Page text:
For those keen to admire at the water from dry land, visit Goldhanger on the bank of the Blackwater Estuary between Heybridge and Tollesbury to enjoy walks in the surrounding countryside and along the sea wall.
Have a pitstop at the visitor centre café at Abberton Reservoir Nature Discovery Park, one of Europe’s top wetland sites which is of international importance as a safe haven for wild ducks, swans and other water birds.
Don’t forget to stop by at Tiptree Tea Room and The Jam Factory to experience this great British success story which has resulted in pots of produce popping up in luxury venues across the world.
At Le Bouchon Brasserie and Hotel, you will find a combination of original period features and classically styled decoration in the grade II listed, 300-year-old Georgian building which has undergone an extensive refurbishment programme restoring it to its former glory. Guests can enjoy a relaxing walk on the riverbank, take a riverboat cruise or hire a small boat to take in the tranquil surroundings of the Chelmer and Blackwater navigation canal.
Coggeshall, Earls Colne, Halstead, Cressing
If it’s country lanes, chocolate box villages, thatched cottages and a wide variety of trees you find pleasure in, this is the area for you.
Days out are aplenty, with East Anglian Railway Museum open throughout the autumn (weekends and Wednesday’s in school holidays), with special events including Diesel Days giving unlimited rides on the vintage wagons, pulled by a fleet of diesel locomotives, or a vintage diesel train.
At Markshall Estate, experience the conservation landscape and surround yourself with nature or visit the National Trust’s Paycocke’s House and Garden for a step back in time and look at Tudor life.
Rich in ancient history, the 13th century medieval moated farmstead of Cressing Temple Barns offers a walled Tudor garden for mooching around and the famous Tiptree cream tea at The Barns.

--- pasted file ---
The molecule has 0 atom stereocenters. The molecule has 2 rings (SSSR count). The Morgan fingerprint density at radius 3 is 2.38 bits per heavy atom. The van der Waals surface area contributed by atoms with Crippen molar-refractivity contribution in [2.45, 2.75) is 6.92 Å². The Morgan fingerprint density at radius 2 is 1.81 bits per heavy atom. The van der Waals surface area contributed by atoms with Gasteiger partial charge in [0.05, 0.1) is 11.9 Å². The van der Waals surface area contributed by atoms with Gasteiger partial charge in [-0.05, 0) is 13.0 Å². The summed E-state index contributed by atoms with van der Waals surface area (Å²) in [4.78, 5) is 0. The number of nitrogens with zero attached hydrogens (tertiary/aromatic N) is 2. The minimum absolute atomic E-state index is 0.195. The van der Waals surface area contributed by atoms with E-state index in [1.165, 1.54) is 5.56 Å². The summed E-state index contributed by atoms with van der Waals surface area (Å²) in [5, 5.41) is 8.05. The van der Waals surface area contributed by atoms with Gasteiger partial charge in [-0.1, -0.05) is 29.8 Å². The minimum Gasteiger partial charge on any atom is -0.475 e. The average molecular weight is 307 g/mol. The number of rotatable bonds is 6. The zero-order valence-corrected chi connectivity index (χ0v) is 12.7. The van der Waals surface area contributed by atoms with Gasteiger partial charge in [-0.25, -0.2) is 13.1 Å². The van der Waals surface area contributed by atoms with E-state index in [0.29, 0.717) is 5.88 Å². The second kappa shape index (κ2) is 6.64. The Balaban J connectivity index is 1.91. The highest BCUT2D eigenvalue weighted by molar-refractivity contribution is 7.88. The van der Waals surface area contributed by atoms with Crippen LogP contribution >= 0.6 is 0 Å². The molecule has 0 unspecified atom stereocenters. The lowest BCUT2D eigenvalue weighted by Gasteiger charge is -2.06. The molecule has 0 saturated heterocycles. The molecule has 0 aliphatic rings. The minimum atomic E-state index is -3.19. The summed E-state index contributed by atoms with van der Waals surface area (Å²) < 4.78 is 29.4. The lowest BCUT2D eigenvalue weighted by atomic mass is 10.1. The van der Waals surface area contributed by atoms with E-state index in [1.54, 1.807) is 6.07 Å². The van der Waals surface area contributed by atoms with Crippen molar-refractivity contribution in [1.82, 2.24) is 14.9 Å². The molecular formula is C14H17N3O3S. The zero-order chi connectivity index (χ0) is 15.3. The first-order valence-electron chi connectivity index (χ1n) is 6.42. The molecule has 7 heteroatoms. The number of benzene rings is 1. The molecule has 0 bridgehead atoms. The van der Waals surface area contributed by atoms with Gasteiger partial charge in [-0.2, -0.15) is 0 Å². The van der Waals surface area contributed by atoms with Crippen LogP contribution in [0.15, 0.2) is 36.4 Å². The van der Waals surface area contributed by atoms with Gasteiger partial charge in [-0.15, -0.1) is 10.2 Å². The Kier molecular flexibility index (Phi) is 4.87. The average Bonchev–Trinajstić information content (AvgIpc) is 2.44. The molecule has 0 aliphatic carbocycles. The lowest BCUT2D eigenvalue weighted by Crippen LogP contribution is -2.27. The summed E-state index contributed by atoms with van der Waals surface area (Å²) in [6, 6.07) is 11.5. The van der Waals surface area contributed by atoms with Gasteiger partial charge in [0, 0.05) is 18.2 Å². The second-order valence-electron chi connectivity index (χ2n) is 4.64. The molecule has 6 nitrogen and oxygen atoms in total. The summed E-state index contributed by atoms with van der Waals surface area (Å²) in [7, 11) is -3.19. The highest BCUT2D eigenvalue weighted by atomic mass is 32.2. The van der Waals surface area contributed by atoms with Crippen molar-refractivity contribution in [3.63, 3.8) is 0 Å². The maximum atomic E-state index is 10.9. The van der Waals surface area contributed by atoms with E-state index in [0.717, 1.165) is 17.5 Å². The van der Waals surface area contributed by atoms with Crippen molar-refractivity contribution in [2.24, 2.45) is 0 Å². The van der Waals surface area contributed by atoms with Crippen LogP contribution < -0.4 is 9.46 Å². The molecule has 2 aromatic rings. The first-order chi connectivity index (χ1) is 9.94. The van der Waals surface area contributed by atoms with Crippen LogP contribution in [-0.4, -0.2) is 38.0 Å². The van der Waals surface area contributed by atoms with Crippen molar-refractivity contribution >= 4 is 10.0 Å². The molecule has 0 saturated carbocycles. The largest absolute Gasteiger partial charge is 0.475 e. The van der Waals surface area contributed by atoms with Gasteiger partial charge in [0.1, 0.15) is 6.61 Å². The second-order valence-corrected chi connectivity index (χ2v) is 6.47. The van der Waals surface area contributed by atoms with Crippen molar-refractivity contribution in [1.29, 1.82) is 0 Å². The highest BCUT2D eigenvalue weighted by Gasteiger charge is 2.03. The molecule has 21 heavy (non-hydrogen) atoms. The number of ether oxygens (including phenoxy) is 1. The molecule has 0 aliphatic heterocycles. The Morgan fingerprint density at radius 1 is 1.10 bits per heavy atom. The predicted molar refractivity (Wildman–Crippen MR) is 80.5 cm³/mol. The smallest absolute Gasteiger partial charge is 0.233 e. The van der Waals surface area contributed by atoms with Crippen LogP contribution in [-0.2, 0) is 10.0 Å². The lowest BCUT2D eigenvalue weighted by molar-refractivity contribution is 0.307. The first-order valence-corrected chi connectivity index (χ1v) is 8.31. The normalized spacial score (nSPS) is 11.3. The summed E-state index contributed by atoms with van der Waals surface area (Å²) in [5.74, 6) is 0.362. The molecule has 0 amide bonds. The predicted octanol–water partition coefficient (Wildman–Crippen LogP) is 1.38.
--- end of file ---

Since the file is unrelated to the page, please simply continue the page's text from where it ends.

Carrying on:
Enjoy a tipple of award-winning British wine at Tuffon Hall boutique vineyard, before unwinding from a busy day at Wakes Hall Lodges, within the tranquil beauty of the Colne Valley, in your own self-catered luxury holiday lodge with hot tub, surrounded by 500 acres of countryside.
Stay close to nature with a night of luxurious glamping in a romantic shepherd’s hut or glam yurt at Tey Brook Orchard, set among 20 acres of organic arable farm and apple orchard.
Dedham, Manningtree, Wrabness, Harwich
No trip to this part of Essex would be complete without a row down the River Stour – from March until October – from Dedham. Did you know, the famous Hay Wain painting was crafted by John Constable at Flatford Mill? You can pitch yourself in the exact spot where he painted his perspective of Willy Lott’s House; maybe give your own version a go.
Marvel at the recharge of Wrabness beach this autumn as dredged material from Harwich harbour will help to build the visitor attraction back up to its best.
You will not be disappointed with dinner at The Pier, a brasserie within a modernised 1860 listed building in historic Harwich. On the quayside, you can expect an enviable drinks list to accompany the coastal dining experience.
Of sample a taste of Italy at Lucca Enoteca, with a famous cocktail menu, all-Italian wine list and lively atmosphere.
Settle for the night at The Mistley Thorn in the centre of historical coastal village Mistley, with views from each of its 11 rooms down the Stour Estuary.